FIG. 2(a), FIG. 2(b), FIG. 2(c) and FIG. 2(d) are diagrams showing an example of the configurations of the pixels of the luminance liquid crystal panel and the chrominance liquid crystal panel of the projector of the embodiment of FIG. 1;

FIG. 3 is a diagram showing the projected chrominance image corresponding pixels of the respective colors, one of which is driven by a saturated signal, and the projected image is just focused;

FIG. 4 is a diagram showing the projected chrominance image corresponding pixels of the respective colors, one of which is driven by a saturated signal, and the projected image is defocused;

FIG. 5(a), FIG. 5(b) and FIG. 5(c) are schematic diagrams showing how the trapezoidal distortion occurs with respect to the luminance liquid and chrominance liquid crystal panels;

FIG. 6(a), FIG. 6(b) and FIG. 6(c), FIG. 6(d) and FIG. 6(e) are schematic diagrams showing trapezoidal liquid crystal panels formed of trapezoidal pixels for compensating for the trapezoidal distortion;

FIG. 7 is a diagram of the configuration of a prior art video projector using three liquid crystal panels.

DETAILED DESCRIPTION OF THE PREFERRED EMBODIMENTS

In all of the embodiments described below, the description concerns examples that use liquid crystal panels as luminance optical modulation means and chrominance optical modulation means.

First Embodiment

The configuration of a liquid crystal projector of a first embodiment of the present invention is shown in FIG. 1.

As illustrated, the video projector of this embodiment comprises a first light source 1a comprising a lamp 10a and a collimator 11a, and a second light source 1b comprising a lamp 10b and a collimator 11b. The light sources 1a and 1b are each similar to the light source 1 in the prior art of FIG. 7, the lamps 10a and 10b are each similar to the lamp 10 in the prior art of FIG. 7, and the collimator 11a and 11b each similar to the collimator 11 in the prior art of FIG. 7.

The collimated light 100a from the light source 1a is passed through a luminance optical modulator 81 comprising a liquid crystal panel 82 driven by a luminance signal supplied from a first drive circuit 3, to be described later. The collimated light 100b from the light source 1b is passed through a chrominance optical modulator means 83 in the form of a color liquid crystal panel comprising a liquid crystal panel 84 and a color filter 85. The liquid crystal panel 84 is driven by a second drive circuit 74 to be described later, and first, second and third sets of pixels respectively driven by first, second and third chrominance component signals, e.g. (R-Y), (G-Y) and (B-Y). The first, second and third sets of pixels are arranged in a mosaic pattern. The color filter 85 comprises first, second and third filter components having portions in alignment with the pixels of the corresponding colors, in the liquid crystal panel 84.

The light beam having passed the luminance optical modulator 81 is optically modulated according to the image displayed on the liquid crystal panel 82, and is magnified by a projection lens 51, and projected onto the screen 60. The light beam having passed the chrominance optical modulator 83 is optically modulated according to the image displayed on the liquid crystal panel 84, and is magnified by a projection lens 52, and projected onto the screen 60. The image light beams from the lenses 51 and 52 are superimposed, combined or additively mixed with each other, to form a full color image on the screen 60.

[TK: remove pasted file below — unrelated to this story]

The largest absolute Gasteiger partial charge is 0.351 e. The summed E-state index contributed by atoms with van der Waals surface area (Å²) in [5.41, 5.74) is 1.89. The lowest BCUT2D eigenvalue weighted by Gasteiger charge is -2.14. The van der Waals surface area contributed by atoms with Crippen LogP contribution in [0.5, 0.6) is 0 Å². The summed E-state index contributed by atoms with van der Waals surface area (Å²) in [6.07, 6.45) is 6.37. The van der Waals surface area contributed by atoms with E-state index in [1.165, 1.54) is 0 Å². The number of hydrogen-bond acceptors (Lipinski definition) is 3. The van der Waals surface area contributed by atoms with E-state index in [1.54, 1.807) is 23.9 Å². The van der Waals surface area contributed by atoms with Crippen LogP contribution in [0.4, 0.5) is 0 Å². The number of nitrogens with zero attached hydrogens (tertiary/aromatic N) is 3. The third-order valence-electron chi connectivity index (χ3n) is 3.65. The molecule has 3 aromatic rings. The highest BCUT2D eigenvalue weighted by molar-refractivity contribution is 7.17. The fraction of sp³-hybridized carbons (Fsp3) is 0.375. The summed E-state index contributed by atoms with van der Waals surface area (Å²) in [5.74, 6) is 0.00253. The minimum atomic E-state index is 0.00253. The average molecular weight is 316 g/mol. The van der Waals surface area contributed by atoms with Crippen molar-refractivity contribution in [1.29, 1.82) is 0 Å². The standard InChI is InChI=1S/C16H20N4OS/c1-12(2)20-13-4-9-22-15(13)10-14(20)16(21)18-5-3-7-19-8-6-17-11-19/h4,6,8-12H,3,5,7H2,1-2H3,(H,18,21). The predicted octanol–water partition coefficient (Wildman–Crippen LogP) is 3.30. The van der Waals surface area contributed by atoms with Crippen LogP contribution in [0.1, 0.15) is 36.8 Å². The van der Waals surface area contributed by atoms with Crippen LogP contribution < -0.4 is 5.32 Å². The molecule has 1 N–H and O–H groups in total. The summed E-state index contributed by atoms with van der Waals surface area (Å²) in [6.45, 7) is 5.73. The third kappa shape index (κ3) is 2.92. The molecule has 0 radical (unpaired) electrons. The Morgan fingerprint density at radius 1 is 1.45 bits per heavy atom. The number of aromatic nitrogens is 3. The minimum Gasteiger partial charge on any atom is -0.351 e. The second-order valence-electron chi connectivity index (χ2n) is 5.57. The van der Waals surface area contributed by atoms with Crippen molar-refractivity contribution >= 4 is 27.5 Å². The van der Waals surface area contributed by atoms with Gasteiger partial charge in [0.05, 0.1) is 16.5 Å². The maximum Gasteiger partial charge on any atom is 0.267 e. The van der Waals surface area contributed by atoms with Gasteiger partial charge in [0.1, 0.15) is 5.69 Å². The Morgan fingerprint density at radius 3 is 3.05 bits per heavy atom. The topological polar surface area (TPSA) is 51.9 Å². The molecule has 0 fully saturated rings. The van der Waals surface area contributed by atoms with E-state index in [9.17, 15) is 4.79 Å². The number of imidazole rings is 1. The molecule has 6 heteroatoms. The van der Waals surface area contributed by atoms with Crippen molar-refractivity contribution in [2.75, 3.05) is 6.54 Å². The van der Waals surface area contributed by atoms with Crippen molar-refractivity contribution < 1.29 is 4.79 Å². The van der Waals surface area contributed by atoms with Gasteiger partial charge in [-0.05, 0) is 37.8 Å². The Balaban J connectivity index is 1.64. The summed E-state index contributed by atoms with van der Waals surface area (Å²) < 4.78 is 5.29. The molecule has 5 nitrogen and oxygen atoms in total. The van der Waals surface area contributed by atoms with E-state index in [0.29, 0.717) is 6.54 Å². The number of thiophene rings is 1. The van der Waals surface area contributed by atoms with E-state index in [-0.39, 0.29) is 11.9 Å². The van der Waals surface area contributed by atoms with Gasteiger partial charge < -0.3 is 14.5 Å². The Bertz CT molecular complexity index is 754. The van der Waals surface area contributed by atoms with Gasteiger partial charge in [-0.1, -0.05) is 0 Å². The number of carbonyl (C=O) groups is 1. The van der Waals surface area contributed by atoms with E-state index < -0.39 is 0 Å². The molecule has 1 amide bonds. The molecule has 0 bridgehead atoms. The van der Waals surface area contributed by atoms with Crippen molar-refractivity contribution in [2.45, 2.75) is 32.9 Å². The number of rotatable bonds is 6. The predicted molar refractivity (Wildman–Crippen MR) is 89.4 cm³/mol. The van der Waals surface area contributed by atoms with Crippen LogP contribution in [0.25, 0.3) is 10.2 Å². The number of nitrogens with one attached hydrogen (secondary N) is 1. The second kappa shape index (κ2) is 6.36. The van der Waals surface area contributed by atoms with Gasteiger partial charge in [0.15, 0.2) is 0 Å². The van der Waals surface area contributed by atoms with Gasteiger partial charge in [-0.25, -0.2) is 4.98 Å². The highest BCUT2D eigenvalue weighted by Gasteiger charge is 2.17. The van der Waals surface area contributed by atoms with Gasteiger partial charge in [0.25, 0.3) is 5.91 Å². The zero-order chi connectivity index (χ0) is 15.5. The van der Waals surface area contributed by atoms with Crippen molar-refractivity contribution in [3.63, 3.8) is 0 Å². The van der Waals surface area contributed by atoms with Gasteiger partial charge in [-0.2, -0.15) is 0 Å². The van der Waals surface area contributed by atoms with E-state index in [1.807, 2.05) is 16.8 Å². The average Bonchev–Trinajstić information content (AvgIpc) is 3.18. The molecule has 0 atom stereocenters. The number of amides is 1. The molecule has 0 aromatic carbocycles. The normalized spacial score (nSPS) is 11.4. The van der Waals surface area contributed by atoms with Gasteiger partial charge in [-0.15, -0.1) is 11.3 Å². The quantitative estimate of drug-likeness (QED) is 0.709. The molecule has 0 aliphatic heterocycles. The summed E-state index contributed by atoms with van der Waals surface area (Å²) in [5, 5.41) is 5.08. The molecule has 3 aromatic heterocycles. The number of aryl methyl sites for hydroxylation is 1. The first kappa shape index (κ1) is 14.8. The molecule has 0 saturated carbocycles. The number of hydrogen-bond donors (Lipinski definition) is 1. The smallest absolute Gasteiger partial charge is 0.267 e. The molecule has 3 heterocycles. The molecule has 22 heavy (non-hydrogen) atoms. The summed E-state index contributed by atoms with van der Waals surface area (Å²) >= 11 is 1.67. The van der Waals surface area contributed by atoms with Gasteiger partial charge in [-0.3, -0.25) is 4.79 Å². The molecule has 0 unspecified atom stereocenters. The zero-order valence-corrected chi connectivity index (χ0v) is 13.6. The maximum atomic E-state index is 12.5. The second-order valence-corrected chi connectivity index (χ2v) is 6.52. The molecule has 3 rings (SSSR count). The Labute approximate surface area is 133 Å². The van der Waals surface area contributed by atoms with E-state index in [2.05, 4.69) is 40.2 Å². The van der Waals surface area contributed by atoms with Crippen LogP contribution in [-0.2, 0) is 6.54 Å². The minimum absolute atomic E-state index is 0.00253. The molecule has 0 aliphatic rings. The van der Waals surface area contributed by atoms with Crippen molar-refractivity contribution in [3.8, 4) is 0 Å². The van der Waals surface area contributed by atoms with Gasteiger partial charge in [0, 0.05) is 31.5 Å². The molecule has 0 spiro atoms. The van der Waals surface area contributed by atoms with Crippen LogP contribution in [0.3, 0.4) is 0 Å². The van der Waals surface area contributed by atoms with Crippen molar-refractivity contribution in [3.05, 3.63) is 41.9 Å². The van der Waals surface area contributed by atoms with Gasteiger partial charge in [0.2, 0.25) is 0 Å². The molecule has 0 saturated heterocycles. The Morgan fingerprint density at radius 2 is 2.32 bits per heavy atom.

The circuit used for driving the liquid crystal panels 82 and 84 will next be described.

A composite video signal of the NTSC video signal system, comprising a luminance signal, a chrominance signal, and a synchronization signal, is input as an input video signal to an input terminal IN.

This input composite video signal is input to a Y/C separator circuit 7 and is separated into the luminance signal Y and chrominance signal C according to the NTSC system.

The chrominance signal C is supplied to a chrominance signal decoder 8, and three color-difference signals (R-Y), (G-Y) and (B-Y), are output from this chrominance signal decoder 8. These color-difference signals (R-Y), (G-Y), and (B-Y) output from the chrominance signal decoder 8 and the luminance signal Y from the Y/C separator circuit 7 are supplied to an arithmetic circuit 70 comprising a luminance arithmetic circuit 71 and a chrominance arithmetic circuit 72. Specifically, the color-difference signals (R-Y), (G-Y), and (B-Y) output from the chrominance signal decoder 8 and the luminance signal Y from the Y/C separator circuit 7 are supplied to the luminance arithmetic circuit 71 where an arithmetic processing expressed by the following Equation (1) is performed to form a modified luminance signal Y1.

Y1=Y+Min{(R-Y), (G-Y), (B-Y)}                              (1)

where Min{(R-Y), (G-Y), (B-Y)} is a minimum of (R-Y), (G-Y), and (B-Y). This minimum corresponds to the darkness or brightness of the color signal formed of the color component signals.

The modified luminance signal Y1 is output to the first drive circuit 73 to drive the liquid crystal panel 82 of the luminance optical modulator means 81.

The output signals of the chrominance signal decoder 8 are supplied to the chrominance arithmetic circuit 72 where an arithmetic processing expressed by the following Equations (2) is performed to form three modified chrominance signals C11, C12, and C13. The modified chrominance signals are output to the second drive circuit 74 to drive the chrominance liquid crystal panel 84.

C11=(R-Y)-Min{(R-Y), (G-Y), (B-Y)}

C12=(R-Y)-Min{(R-Y), (G-Y), (B-Y)}

C13=(R-Y)-Min{(R-Y), (G-Y), (B-Y)}                         (2)